First of all I never said I considered myself to be on the 'elite' side if that side even exists. Apparantly, from your response, you clearly consider yourself to be on this elite side and think that it is therefor ok to call people a moron who don't know as much as you.

    Like Jeff already said, this site is to make fun of WTF code. Code that makes you say 'OMG' when you look at it. And most importantly, I LAUGH at WTF code when I see it and ask how on earth it is possible to write it, I don't call the people who write it 'idiots' or 'morons'.

    If I say that I think Haskell code looks like Chinese to me but you just happen to understand it, well good for you pal, does that make me a moron? No. Does that make you elite? Ha, you'd wish. Sorry to break the news to you, 'pal', but I don't freaking care if you think it is easy to read. So again, stop with that childish 'being the best' attitude. Apparantly it seems very important to you. I wonder why?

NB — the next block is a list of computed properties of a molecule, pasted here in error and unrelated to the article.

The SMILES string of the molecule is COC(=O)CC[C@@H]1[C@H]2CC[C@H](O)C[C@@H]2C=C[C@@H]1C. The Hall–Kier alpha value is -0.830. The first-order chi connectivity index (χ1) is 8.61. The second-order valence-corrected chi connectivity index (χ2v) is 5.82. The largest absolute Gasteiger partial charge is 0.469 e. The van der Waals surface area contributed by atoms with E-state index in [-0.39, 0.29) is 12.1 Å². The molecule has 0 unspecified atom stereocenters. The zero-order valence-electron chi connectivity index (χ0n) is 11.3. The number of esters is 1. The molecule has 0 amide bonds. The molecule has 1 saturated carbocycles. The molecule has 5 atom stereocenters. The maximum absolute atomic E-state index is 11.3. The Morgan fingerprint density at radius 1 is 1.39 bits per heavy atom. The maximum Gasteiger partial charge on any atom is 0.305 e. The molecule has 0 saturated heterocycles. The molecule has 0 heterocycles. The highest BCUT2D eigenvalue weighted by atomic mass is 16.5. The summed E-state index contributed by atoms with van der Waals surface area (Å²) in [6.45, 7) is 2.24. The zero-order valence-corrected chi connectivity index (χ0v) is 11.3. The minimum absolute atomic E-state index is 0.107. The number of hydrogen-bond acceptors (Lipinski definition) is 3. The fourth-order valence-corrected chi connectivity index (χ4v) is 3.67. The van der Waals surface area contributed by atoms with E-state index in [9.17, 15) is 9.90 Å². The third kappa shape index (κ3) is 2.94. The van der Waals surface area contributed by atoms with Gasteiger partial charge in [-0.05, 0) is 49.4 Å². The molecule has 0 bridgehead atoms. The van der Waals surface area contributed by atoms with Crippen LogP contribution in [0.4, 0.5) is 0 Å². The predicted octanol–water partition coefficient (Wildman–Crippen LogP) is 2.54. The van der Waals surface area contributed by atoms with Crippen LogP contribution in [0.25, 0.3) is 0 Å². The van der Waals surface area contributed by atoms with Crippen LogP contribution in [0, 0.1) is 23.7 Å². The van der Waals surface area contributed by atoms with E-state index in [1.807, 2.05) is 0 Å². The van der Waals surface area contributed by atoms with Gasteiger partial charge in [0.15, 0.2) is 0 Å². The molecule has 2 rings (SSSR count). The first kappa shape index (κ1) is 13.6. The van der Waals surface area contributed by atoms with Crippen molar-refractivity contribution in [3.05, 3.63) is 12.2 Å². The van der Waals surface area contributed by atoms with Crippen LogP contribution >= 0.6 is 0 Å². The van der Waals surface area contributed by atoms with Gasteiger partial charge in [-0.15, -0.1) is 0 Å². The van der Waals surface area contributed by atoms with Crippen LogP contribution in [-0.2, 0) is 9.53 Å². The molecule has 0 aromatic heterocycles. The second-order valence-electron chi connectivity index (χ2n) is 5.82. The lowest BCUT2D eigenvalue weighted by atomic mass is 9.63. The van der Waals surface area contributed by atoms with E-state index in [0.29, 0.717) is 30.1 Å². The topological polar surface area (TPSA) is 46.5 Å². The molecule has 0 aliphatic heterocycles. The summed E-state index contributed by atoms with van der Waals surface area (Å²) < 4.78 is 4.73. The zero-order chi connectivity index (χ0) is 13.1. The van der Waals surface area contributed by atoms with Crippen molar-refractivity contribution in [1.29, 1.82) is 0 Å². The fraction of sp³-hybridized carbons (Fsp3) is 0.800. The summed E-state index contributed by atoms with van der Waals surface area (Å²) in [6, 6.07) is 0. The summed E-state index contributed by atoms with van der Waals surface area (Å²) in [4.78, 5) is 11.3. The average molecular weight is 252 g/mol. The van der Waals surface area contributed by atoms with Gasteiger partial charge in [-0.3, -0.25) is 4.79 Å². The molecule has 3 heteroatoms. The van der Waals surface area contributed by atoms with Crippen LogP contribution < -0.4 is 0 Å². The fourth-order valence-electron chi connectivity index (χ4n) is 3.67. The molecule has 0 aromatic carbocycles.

• Zatanix (cs) in reply to Jeff S

    Jeff, what the anonymous guy said was correct... come on, dude. This IS what the site is all about - laughing at other people because they are morons (or atleast have made some retarded code). The point of this site IS to laugh about some of the courious perversions some people have made in Information Technology. To point fingers and say "look at how bad code some people write".

    Even your own comments points out how braindead someones code is - and thereby implies that you're a better coder. I just made a random search: http://www.thedailywtf.com/ShowPost.aspx?PostID=26368 .
    This sure sounds like an "i am better than him" statement to me.
    (but i agree totally [;)] - and that what makes this site funny)


    for example, i'm not the biggest "modifiability"-freak, so some times when i read some of the "rude" comments about f.e. that a function should have another name than this or that, or it would look clearere if he used a library-function than making 3 lines of code himself, etc, i also sometime take offense - because i don't see the ultra extreame importance (atleast not in all the code-snippets labeled as "WTF"'s in here). Don't try to make it sound like everyone here is politely commenting the code and sexual orientation of the creator of the code.